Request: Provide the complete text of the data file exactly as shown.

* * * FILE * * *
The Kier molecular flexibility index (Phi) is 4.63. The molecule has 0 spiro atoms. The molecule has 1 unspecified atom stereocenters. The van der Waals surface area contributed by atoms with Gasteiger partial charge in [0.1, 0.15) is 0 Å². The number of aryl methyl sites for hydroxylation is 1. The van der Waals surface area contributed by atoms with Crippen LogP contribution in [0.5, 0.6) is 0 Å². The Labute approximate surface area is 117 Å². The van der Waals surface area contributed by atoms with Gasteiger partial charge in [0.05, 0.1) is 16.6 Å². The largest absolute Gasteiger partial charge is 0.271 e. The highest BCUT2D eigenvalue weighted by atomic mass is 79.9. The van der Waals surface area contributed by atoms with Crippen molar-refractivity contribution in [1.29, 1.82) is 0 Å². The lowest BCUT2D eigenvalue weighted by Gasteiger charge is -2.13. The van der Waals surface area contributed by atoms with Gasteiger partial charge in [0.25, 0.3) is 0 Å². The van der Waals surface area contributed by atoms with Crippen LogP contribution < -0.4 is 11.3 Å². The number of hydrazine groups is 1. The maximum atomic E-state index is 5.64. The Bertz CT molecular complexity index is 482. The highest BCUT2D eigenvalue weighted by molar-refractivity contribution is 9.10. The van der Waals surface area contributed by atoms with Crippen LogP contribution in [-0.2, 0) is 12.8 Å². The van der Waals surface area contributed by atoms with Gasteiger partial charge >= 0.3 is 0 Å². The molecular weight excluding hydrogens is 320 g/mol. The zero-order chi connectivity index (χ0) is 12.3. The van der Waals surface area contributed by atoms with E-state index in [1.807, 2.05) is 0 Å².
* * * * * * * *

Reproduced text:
The Kier molecular flexibility index (Phi) is 4.63. The molecule has 0 spiro atoms. The molecule has 1 unspecified atom stereocenters. The van der Waals surface area contributed by atoms with Gasteiger partial charge in [0.1, 0.15) is 0 Å². The number of aryl methyl sites for hydroxylation is 1. The van der Waals surface area contributed by atoms with Crippen LogP contribution in [0.5, 0.6) is 0 Å². The Labute approximate surface area is 117 Å². The van der Waals surface area contributed by atoms with Gasteiger partial charge in [0.05, 0.1) is 16.6 Å². The largest absolute Gasteiger partial charge is 0.271 e. The highest BCUT2D eigenvalue weighted by atomic mass is 79.9. The van der Waals surface area contributed by atoms with Crippen molar-refractivity contribution in [1.29, 1.82) is 0 Å². The lowest BCUT2D eigenvalue weighted by Gasteiger charge is -2.13. The van der Waals surface area contributed by atoms with Gasteiger partial charge in [0.25, 0.3) is 0 Å². The van der Waals surface area contributed by atoms with Crippen LogP contribution < -0.4 is 11.3 Å². The number of hydrazine groups is 1. The maximum atomic E-state index is 5.64. The Bertz CT molecular complexity index is 482. The highest BCUT2D eigenvalue weighted by molar-refractivity contribution is 9.10. The van der Waals surface area contributed by atoms with Crippen LogP contribution in [-0.2, 0) is 12.8 Å². The van der Waals surface area contributed by atoms with Gasteiger partial charge >= 0.3 is 0 Å². The molecular weight excluding hydrogens is 320 g/mol. The zero-order chi connectivity index (χ0) is 12.3. The van der Waals surface area contributed by atoms with E-state index in [1.807, 2.05) is 0 Å².